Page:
HIS 334C • Mus Cul Mid East, Past/Pres-W
This upper-division seminar is devoted to music and its place in past and contemporary Middle Eastern societies. It has two main aims: to familiarize students with the historical evolution and the distinct characteristics of traditional Arab, Persian, and Turkish music; and to explore the broader interplay between music and society in the region, looking at the ways in which political, social, economic, and cultural realities have shaped musical life and expression. The examination of the musical traditions will introduce the various genres, performance styles, aesthetic notions, instruments, and theories associated with the region's rich repertoires of secular and religious music. The broader contextual issues addressed will include the Islamic polemic about music, social attitudes toward musicians, gender roles, celebrity status, the phenomenon of musical ecstasy, and the effects on music of Western ideas, new technologies and media, state policies, urbanization, and other modern developments. Selections of musical pieces compiled specially for the seminar illustrate and supplement the reading. Aspects of the music will also be demonstrated on Middle Eastern instruments in the classroom.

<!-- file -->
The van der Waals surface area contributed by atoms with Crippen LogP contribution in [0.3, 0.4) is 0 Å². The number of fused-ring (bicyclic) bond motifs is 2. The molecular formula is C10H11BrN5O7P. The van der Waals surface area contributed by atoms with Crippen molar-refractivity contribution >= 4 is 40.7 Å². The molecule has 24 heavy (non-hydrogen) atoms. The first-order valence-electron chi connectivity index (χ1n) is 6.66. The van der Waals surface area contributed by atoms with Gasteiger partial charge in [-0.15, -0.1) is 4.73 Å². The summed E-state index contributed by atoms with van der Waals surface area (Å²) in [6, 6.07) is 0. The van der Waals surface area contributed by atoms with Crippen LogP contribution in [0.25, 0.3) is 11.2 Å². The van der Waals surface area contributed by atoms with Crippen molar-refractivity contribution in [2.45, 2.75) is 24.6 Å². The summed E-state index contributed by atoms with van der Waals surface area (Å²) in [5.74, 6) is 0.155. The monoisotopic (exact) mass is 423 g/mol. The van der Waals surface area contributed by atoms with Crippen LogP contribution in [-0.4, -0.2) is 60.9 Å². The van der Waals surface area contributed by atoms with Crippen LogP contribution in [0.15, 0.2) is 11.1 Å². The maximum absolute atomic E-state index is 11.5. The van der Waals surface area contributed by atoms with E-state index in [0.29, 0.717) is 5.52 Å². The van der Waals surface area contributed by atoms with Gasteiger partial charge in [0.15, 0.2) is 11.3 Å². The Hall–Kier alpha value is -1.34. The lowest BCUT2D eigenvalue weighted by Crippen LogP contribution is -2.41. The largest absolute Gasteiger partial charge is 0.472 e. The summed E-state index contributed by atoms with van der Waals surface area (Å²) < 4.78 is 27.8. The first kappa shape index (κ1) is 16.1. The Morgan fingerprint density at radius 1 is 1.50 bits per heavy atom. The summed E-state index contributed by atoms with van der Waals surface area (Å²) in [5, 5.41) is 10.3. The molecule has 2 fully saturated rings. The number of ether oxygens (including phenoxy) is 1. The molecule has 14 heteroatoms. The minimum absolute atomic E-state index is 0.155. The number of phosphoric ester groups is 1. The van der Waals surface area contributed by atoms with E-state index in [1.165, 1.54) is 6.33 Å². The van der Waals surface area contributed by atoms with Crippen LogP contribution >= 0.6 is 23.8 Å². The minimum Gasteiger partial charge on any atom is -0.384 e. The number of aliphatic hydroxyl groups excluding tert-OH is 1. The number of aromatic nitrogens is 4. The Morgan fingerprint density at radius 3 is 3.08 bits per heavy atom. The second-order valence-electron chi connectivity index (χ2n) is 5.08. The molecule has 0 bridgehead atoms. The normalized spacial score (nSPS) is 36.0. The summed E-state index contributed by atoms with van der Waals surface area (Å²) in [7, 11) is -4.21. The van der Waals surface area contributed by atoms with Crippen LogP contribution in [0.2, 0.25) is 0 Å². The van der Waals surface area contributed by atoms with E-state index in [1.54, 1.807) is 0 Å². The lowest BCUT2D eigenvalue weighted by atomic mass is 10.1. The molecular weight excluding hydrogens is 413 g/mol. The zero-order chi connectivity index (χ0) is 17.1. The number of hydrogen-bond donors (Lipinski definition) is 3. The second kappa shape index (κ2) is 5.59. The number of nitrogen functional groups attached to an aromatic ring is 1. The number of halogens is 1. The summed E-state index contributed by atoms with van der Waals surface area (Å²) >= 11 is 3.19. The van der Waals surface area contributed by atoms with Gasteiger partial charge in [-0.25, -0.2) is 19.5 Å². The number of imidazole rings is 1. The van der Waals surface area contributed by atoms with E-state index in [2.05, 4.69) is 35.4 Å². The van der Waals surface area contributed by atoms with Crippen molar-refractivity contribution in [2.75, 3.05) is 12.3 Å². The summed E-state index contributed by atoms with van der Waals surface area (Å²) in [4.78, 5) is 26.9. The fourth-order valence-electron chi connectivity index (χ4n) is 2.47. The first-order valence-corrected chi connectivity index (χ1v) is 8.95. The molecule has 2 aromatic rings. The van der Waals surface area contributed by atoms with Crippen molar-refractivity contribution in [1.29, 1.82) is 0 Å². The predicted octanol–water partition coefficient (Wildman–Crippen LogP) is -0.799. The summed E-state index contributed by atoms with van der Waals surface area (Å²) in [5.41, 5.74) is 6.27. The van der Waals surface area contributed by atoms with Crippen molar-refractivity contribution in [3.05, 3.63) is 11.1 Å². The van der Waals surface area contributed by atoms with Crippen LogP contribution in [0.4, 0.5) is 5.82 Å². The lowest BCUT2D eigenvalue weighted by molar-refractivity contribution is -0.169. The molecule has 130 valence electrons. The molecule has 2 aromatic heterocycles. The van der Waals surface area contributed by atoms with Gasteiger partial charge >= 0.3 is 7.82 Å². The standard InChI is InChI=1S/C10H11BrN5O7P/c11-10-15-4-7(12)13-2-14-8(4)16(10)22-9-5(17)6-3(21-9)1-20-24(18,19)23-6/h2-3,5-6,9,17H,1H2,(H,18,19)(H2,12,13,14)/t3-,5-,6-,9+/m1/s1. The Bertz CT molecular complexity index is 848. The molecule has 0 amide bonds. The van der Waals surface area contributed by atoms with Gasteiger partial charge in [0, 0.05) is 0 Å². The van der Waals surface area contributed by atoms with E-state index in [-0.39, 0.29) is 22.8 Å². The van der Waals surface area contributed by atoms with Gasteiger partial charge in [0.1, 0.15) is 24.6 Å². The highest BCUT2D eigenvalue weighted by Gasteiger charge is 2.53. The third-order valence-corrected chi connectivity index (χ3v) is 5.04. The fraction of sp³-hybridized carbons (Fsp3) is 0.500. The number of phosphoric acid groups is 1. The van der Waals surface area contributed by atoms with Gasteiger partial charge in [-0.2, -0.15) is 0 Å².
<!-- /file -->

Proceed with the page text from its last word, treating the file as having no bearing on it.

Class participation-20% Research paper-40% Reviews of musical recordings-30% Book review-10%.
A. J. Racy, Making Music in the Arab World: The Culture and Artistry of Tarab. Virginia Danielson, The Voice of Egypt: Umm Kulthum, Arabic Song, and Egyptian Society in the Twentieth Century. Jean During et al., The Art of Persian Music. Martin Stokes, The Arabesk Debate: Music and Musicians in Modern Turkey. Amnon Shiloah, Music in the World of Islam: A Socio-Cultural Study. A course reader and CD anthologies